IT and BP have been exploring again. As is our wont, we get a taste of local communities by visiting church, which gives us an opportunity to meet locals outside of shops and restaurants. On Sunday May 31, we were in Ketchikan, AK. It's a small town, about 13,000 people, hugging a narrow strip of land between forest and sea along the Inland Passage of Alaska's Southeast, and marks the southern entry point into that region. Ketchikian lives on fishing and summer tourism, feeding off the 10-story cruise ships and their smaller brethren that dock alongside in the morning, swelling the tourist shops and the false-fronted frontier downtown, and who depart in the evening, leaving a brighter, quieter community behind (one of the biggest arts communities in Alaska).
As we wandered the town, we walked past a small, clapboard church typical of the structures of this wet climate. BP was pleased to note that St John's, the oldest church building in Ketchikan, is Episcopal, and even more delighted to realize it was possible to attend the morning's service.
So there we were, in a cozy, wood-paneled church just steps from the dock, with a small but cordial congregation. A number of other visitors were there as well (though ironically they were all Roman Catholic!). The sermon, by the retired rector, was very scholarly. It's the kind of community where passing the peace takes some time because everyone has to wander around the church saying hello to everyone else. The Announcements slipped into a parish council meeting as there was a spirited discussion of the timing of the service for the 4th of July Sunday, relative to the town's parade. And then the retired rector, Fr Kotrc, asked an important favor of the visitors. St John's is looking for a new rector, and seeks our help to find one. We informed him that we have a great conduit on the internet tubes into the larger TEC community, and I will tell you more in a separate post so you can help get the word out. We then went out into the surprisingly sunny Alaska day.
Off we trekked further into a northern adventure, blessed by sunny weather and great vistas, orcas, otters and whales before us, mountains around us, and always the restless surge of the sea beneath.
A week later, June 6th, we were afoot in Sitka, the heart of Russian America. The skyline (such as it is, in a town of 8,800) is dominated by the spire of the rebuilt Russian Orthodox Cathedral, clad in the familiar clapboard, and with a bearded priest in the long robes and squared hat of the orthodox running up the steps. Further along the shoreline we found St Peter's-by-the-sea, the oldest original church building in Sitka, in a rather different style of wood and stone, built by its first rector. It's an enthusiastic TEC community that supports three (count them) services each Sunday, the extra one being a "family service" between the early morning and the more traditional later morning service.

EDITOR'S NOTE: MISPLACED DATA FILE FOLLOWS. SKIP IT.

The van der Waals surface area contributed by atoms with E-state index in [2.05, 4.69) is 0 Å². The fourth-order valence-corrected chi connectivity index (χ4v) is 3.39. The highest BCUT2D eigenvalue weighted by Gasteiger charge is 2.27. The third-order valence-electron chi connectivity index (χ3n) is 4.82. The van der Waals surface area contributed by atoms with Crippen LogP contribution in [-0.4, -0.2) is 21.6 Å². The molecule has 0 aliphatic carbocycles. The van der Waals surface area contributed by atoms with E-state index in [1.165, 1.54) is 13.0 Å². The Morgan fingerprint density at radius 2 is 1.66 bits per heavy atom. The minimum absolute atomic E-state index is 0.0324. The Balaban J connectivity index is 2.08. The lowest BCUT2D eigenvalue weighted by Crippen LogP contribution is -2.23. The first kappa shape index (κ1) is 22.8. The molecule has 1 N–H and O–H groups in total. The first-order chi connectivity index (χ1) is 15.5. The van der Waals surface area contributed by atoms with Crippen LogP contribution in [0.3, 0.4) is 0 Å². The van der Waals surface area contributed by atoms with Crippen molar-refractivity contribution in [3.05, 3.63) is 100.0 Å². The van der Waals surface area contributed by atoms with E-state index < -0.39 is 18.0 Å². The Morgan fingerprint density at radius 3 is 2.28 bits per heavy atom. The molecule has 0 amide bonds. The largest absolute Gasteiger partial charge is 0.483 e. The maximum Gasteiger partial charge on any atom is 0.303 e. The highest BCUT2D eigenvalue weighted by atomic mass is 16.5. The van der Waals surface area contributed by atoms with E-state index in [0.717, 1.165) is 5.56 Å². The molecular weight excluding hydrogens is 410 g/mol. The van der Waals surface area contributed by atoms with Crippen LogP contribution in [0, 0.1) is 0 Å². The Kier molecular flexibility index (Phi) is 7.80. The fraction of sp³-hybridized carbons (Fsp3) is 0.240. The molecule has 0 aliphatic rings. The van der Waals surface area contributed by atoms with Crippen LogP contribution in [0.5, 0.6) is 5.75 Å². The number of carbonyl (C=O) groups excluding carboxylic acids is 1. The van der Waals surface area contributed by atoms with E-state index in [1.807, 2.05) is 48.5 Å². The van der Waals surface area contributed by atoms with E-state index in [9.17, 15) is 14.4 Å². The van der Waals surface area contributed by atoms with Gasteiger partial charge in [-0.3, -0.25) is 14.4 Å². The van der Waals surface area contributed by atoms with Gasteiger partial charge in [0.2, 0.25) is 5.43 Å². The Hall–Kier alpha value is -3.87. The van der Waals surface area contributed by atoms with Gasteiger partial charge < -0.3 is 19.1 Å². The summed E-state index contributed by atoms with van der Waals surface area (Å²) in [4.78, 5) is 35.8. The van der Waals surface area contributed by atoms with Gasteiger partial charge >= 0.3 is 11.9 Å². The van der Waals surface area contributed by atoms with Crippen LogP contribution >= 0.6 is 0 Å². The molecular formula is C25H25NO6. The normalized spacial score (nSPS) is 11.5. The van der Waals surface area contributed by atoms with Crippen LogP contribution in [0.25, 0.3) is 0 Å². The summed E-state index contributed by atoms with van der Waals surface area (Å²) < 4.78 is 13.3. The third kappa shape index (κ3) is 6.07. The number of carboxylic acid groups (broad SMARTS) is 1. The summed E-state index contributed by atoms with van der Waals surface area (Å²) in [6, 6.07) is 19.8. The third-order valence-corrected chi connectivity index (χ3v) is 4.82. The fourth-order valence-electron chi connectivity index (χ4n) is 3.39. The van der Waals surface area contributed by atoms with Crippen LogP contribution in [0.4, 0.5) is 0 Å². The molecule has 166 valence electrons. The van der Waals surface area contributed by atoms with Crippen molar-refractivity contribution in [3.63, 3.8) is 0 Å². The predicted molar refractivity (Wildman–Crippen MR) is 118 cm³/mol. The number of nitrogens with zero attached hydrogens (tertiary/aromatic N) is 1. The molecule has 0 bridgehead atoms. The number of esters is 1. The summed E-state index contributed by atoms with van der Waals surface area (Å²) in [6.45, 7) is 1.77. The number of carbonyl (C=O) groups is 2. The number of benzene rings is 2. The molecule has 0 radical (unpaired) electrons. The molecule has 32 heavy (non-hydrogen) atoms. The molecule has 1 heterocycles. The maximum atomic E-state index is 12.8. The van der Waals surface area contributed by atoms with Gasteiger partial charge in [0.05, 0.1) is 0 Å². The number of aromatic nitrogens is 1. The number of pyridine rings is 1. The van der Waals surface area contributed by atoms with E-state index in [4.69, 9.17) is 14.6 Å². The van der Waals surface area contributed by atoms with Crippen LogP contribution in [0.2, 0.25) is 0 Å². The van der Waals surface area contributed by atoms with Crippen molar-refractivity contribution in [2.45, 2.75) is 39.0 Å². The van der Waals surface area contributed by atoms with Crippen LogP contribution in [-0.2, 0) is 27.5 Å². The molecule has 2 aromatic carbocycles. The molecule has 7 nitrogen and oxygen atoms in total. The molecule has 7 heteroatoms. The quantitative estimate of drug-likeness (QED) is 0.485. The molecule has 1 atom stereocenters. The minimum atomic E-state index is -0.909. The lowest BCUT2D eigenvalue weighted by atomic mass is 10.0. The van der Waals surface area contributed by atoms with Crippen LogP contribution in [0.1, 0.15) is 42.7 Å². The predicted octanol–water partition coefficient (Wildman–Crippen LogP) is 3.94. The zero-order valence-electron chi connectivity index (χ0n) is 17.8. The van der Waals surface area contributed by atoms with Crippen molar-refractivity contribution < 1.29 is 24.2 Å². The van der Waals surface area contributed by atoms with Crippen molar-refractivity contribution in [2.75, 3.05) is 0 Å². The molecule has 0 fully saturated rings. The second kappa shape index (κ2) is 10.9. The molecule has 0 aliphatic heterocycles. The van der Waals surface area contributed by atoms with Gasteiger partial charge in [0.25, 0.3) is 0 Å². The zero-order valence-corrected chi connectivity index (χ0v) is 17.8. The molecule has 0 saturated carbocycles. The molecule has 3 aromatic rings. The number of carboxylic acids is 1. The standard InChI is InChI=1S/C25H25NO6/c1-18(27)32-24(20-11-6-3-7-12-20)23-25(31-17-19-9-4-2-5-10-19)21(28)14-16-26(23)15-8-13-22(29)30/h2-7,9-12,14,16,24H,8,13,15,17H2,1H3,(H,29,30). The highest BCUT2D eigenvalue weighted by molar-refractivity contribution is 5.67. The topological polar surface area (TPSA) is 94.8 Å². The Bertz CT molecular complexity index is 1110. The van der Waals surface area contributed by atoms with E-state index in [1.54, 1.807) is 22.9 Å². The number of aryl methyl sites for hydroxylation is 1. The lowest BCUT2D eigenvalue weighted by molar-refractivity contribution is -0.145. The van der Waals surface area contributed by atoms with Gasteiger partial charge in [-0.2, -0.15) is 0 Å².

Again, a small congregation at the service we attended, again, the church-wide exchange of the peace. This community is vigorous, outgoing, and joyful. They have a fabulous website, and a very personable rector, Fr Dave, who insisted the visitors stand and introduce themselves, and then handed each one a small cross lapel pin and an enthusiastic welcome. (The other visitor this time was a grizzled fisherman, not a tourist, which was a delight). Sitka, which is also a fishing town, differs from Ketchikan in that the cruise ships have to anchor in the bay and tender their passengers ashore. Thus, there aren't as many, and the town is not dominated by docks and 10-foot looming floating hotels that block the sun.
I commented to BP that I expect the sung Eucharist at our home Cathedral to take a long time, with 300 people in the pews and a full music program. What's surprising is that even with 30 people in the pew at these smaller churches, it takes just as long! Still, we enjoyed meeting everyone, and they were all kind and solicitous of the travelers, full of advice and good will and great love for their communities.
Nice church y'all got out there. You ought to advertise it more. ;-)
Photo: Hubbard Glacier, the largest tidewater glacier in North America--over 6 miles wide. This photo taken from several miles away.